The new party of protectionism

The GOP has a tough-talking new boss. And he doesn't much care for the elite free-marketeers.

An elephant behind a fence.
(Image credit: Illustrated | Tom Grundy / Alamy Stock Photo, Gerry Pearce / Alamy Stock Photo)

Republican lawmakers are not happy with President Trump's decision to slap tariffs on imported steel and aluminum. Their public reactions as Trump begins to translate his protectionist campaign rhetoric into actual trade policy have ranged from the politely restrained ("I disagree with this action," said House Speaker Paul Ryan) to the scathing ("Nuts," lamented Sen. Ben Sasse).

But the problem is bigger than Trump taking positions on trade that most conservative elites find economically illiterate and a large portion of the Republican base siding, at least until they have to pay more for a six pack of beer, with the president. The dilemma for believers in free markets and limited government is that the only American political coalition that has ever proven capable of advancing these ideals is increasingly made up of people whose ideological commitments to things like free trade and Ryan-style entitlement reform are tenuous at best.

At issue isn't just the usual inconsistency of railing against welfare queens while insisting that the government keep its hands off Medicare. A large, critical slice of the electorate that makes center-right governance possible pines for the economy and communities Trump promises to restore far more than it wants to travel Ryan's Path to Prosperity.

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Trump didn't create this trend, but he has accelerated it. He is making the Republican Party toxic to the very college-educated, suburban voters who find old-style fiscal conservatism most appealing. He is replacing them with voters for whom that conservatism is at best a secular version of the Protestant work ethic.

The suburbanites may find their way back into the fold the next time the GOP nominates a candidate with more refined social media habits. But the damage being done among millennials could be more permanent. There was never much evidence for the proposition, popular among some libertarians, that users of such free-market innovations as Uber, the iPhone, and Airbnb would be inherently more hostile to big government to begin with. And the Trump era has been even less kind to this thesis.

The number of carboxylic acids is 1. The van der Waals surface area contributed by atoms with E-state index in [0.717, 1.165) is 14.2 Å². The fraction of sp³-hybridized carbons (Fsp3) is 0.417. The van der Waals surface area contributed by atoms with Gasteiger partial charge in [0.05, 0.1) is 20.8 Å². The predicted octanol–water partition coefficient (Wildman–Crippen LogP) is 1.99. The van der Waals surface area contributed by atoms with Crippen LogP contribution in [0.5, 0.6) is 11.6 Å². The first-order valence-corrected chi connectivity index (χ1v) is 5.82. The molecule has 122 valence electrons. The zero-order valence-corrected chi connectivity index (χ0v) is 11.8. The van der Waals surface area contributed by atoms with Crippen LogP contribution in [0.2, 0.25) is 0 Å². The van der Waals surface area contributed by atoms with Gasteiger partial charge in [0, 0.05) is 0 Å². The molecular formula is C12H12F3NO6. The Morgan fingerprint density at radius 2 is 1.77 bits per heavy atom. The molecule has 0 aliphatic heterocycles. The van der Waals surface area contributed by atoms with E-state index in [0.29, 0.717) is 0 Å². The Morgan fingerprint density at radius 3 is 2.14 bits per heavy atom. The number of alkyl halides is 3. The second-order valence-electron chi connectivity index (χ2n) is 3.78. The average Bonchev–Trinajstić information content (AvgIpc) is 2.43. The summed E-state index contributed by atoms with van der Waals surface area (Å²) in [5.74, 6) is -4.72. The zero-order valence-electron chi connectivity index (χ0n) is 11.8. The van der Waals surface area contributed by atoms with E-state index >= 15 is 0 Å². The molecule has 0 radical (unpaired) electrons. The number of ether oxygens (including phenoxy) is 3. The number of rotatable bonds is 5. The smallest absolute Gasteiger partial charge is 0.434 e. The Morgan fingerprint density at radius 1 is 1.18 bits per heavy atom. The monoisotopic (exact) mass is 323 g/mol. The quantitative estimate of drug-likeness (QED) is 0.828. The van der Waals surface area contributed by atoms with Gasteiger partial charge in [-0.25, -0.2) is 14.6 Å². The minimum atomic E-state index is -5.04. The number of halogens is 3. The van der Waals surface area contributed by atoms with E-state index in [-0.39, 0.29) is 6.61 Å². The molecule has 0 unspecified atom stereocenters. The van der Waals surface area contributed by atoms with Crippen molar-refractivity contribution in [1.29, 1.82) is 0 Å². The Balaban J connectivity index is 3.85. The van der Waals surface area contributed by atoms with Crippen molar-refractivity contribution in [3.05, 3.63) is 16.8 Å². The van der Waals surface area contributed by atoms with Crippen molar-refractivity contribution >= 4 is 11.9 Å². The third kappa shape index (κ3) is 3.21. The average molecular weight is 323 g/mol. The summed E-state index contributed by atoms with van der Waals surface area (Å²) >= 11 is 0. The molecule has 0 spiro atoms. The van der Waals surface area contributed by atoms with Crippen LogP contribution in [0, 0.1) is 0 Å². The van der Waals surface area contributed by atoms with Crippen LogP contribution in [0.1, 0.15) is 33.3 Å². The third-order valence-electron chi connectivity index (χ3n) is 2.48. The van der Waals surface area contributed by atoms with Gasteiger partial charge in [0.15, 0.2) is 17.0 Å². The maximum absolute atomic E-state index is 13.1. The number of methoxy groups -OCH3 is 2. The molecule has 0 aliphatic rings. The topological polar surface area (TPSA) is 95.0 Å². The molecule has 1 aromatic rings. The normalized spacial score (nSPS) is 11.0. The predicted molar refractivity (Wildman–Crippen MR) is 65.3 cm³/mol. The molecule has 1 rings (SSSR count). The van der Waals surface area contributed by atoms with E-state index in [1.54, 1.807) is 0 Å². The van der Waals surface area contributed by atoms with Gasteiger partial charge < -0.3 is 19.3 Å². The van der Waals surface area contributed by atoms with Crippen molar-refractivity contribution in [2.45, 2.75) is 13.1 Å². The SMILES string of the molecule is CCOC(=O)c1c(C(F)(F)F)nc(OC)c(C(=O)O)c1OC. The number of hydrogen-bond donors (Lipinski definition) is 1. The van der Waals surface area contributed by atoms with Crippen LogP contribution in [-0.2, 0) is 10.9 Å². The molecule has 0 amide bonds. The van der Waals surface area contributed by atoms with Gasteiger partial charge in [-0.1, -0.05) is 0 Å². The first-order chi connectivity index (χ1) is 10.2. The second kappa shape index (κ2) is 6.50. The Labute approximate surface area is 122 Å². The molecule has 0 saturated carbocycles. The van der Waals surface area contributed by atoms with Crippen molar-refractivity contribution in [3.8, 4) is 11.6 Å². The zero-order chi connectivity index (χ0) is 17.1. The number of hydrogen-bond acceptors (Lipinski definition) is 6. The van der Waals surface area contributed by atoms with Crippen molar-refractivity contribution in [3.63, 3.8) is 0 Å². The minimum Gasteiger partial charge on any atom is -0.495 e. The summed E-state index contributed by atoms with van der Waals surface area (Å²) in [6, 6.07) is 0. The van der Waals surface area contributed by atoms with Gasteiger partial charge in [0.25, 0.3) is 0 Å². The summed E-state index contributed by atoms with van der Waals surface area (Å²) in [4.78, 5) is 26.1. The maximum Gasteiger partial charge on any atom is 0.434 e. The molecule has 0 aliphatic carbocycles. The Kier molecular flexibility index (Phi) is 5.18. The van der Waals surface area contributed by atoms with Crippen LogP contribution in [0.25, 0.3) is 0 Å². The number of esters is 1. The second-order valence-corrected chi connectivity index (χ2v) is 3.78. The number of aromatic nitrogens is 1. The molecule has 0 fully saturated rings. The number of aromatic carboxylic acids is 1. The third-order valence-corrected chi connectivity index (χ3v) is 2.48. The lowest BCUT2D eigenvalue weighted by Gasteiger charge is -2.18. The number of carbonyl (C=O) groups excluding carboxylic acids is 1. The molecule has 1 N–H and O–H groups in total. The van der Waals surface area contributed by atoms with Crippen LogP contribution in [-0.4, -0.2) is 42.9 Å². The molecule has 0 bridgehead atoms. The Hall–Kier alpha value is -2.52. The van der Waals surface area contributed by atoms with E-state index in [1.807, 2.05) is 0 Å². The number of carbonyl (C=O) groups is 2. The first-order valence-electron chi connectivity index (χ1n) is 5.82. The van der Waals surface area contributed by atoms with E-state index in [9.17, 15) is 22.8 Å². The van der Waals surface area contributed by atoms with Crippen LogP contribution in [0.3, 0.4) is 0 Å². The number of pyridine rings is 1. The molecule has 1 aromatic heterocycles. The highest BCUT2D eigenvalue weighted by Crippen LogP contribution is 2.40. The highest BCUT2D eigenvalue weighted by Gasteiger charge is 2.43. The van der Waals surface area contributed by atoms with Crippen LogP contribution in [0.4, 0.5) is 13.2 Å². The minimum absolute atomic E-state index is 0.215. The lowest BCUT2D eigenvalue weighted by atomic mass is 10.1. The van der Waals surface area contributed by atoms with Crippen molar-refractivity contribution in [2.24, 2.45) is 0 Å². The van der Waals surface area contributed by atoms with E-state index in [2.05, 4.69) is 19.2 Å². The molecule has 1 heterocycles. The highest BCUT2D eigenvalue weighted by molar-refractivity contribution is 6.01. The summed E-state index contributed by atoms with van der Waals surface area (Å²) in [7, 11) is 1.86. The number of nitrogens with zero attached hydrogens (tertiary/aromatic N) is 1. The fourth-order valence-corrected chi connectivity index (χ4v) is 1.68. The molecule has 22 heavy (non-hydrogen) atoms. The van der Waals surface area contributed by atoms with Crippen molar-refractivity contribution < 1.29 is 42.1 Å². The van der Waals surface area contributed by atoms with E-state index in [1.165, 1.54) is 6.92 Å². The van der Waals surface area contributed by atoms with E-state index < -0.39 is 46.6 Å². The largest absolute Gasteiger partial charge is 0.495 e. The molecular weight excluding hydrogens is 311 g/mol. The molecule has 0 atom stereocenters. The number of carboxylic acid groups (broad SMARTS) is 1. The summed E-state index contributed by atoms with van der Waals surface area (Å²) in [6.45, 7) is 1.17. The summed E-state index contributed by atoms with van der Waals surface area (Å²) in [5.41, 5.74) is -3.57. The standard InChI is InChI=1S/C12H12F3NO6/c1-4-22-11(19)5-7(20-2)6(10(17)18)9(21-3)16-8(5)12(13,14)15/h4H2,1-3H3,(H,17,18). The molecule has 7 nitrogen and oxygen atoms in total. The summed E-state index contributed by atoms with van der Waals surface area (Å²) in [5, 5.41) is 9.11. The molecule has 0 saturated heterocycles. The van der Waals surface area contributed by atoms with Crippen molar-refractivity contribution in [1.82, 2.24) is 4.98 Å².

What Trump has done, however, is show that Republicans have a path to victory in the Electoral College through industrial states. Trump won Ohio and flipped Pennsylvania, Michigan, and Wisconsin for the first time since the 1980s. Mitt Romney did not.

Maybe Rand Paul, Marco Rubio, or John Kasich could have created a different map. Nevertheless, each of them also demonstrated the difficulty they would have testing that theory with the current Republican primary electorate — you can't make it to November without first securing the nomination.

It also might be true that Trump's blue-collar appeal can't be transferred to other Republicans, much like Barack Obama could not simply gift his high minority and millennial turnout to Hillary Clinton. But embracing some version of Trump's populism, at least until tariff hikes are tried and found wanting, seems like the best way for the GOP to give it a shot. And manufacturing job growth is currently on the march.

Not long ago, it looked like things might turn out differently. The Tea Party seemed to be a much more libertarian manifestation of the late columnist Sam Francis' Middle American Radicals before reverting to "peasants with pitchforks" type.

Many of us also hoped a free-market or libertarian populism would scramble preconceived notions about big government being on the side of the "little guy" as opposed to a protector of privilege, challenging crony capitalism and an industrial policy that allows Washington bureaucrats to pick economic winners and losers.

Instead Trump lopped off the free-market and libertarian modifiers, preferring to pick winners and losers with tariffs that protect steel industry jobs at the expense of a potentially much larger number of jobs in steel-using industries.

The ease with which the country lurched from a supposed "libertarian moment" to Trump's economic nationalism, using some of the same political forces, ought to tell us these changes might not be permanent. Our politics are more volatile than ever; there are few permanent victories or defeats.

It is nevertheless striking that Sen. Jeff Flake, an Arizona Republican in the limited-government tradition of Barry Goldwater, was shaking his fist at Trump's tariffs weeks after concluding there is not a large enough constituency for his views inside the GOP.

Flake pledged to draft legislation nullifying the Trump tariffs — presumably in preparation for drafting angry letters to the editor about them in retirement.

The power of limited-government conservatives is on the wane. The GOP belongs to Trump. And like it or not, that means it is the party of populist economic nationalism.

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